There are a couple different reasons someone would want to do a patent search. Probably the most common is someone with an idea wanting to know if it has already been patented. Less common is what I do a lot, trying to find the patent that corresponds to an item marked with a patent date. It’s usually a tool of some sort though at times I’ve been asked to search for a patent when what the item is is in question. I find that the easiest way to find a patent for a known item is to find a similar patent first, then do a search using the classification(s) the similar patent has. If you limit the search to patents that have an issue date matching the date on the item you should only have to look through a handful of patents to find your item. (There is no guarantee it will always work though. One time I was fooled by the patent date on a woodworking tool. It turned out the patent was for the thumbscrew itself – not the tool as I had assumed.)
Here is a page I created for my fellow tool collectors, favoring the USPTO classes where tools are often found. I also have a database of about 8,000 assorted patents that interested me when I came across them. It can be searched to find what uspc’s or cpc’s each patent was classified as and I’ll even generate the USTPO query for your similar item! In my searches I wildcard the subclass (the /$ in the uspto’s search syntax) to sidestep a maze of twisty passages (there are 400 or more sub classifications in some of the 300+ uspto classes). I’d rather look at a few more patents than spend time navigating class definitions trying to pick likely subclasses to explore.
A real life example: Someone was looking for the patents that correspond to the two patent dates on the back of a grave marker of all things. I’m not as versed in what USPTO classifications grave markers fall under as I am with tool classifications so I searched my database. Sure enough, for reasons that escape me now, I had entered a patent for a grave stone picture holder. I searched the class that that patent was classified under and specified an issue date matching the earlier date on the item and the USPTO returned 18 patents meeting my criteria (19250217.pd. and 40/$.ccls.). The 15th patent returned at the time I wrote this was 1,526,381 Grave Marker by Marion Slawson of Girard, KS. A similar search using the later patent date returned 13 patents (19271206.pd. and 40/$.ccls.). The 7th one was 1,651,780 Grave Marker also by Marion Slawson of Girard, KS. If this was an episode of Myth Busters I’m fairly certain they’d rule it Confirmed after viewing these 31 patents of the 1,784 patents issued on these two dates. Also to support the wildcard assertion, note that there are 615 subclasses in class 40 had I bothered to investigate. Oh, and as it turned out, class 40 is for Card, picture, or sign exhibiting, which makes sense that grave markers would be classified using this class. These particular patents wound up in subclass 124.5 which is for memorial tablets, again perfectly logical.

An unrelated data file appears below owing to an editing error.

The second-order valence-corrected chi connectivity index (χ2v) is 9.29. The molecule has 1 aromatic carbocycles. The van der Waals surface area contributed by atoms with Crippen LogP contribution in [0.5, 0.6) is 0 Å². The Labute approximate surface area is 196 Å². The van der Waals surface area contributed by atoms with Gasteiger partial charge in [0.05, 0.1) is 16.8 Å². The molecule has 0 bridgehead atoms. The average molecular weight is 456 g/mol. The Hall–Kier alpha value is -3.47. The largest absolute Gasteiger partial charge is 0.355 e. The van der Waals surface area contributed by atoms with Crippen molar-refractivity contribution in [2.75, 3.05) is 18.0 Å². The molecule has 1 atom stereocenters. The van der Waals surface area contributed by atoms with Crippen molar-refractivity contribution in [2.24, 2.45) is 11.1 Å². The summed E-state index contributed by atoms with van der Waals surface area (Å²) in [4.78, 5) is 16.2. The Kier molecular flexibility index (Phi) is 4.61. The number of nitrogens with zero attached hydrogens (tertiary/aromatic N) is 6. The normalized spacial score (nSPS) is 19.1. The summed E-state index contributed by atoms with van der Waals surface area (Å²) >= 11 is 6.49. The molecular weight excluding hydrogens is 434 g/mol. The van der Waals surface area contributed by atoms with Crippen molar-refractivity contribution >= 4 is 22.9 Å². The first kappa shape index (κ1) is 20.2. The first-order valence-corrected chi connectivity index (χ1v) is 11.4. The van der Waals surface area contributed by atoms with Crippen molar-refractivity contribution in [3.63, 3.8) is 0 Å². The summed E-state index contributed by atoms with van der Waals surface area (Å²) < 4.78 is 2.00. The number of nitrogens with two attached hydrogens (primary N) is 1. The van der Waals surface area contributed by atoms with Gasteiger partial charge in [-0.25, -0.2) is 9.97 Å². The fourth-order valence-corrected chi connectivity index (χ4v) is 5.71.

The real life example above used the USPTO’s classification system but this searching technique would work using CPCs or IPCs. Find a similar patent in your favorite classification system and then use the similar patent’s classification to find your item. If my database doesn’t have what you are looking for you could try using the USPTO’s web site, they have a few million more patents in their database than I have!
Note that the USPTO has stopped classifying utility patents under its own classification system in 2015 and now uses CPCs and IPCs. You can still do classifications searches using their system, just be aware that the results won’t include patents issued after June 2015. Another thing I noticed is that not all US patents were retroactively assigned a CPC as the uspto intended. I found 35,454 CPC-less, non withdrawn patents between patent numbers 1 and 4,000,000 so be careful if you are searching for historic ip via cpc! (Here’s a sample page listing a few of the cpc-less patents).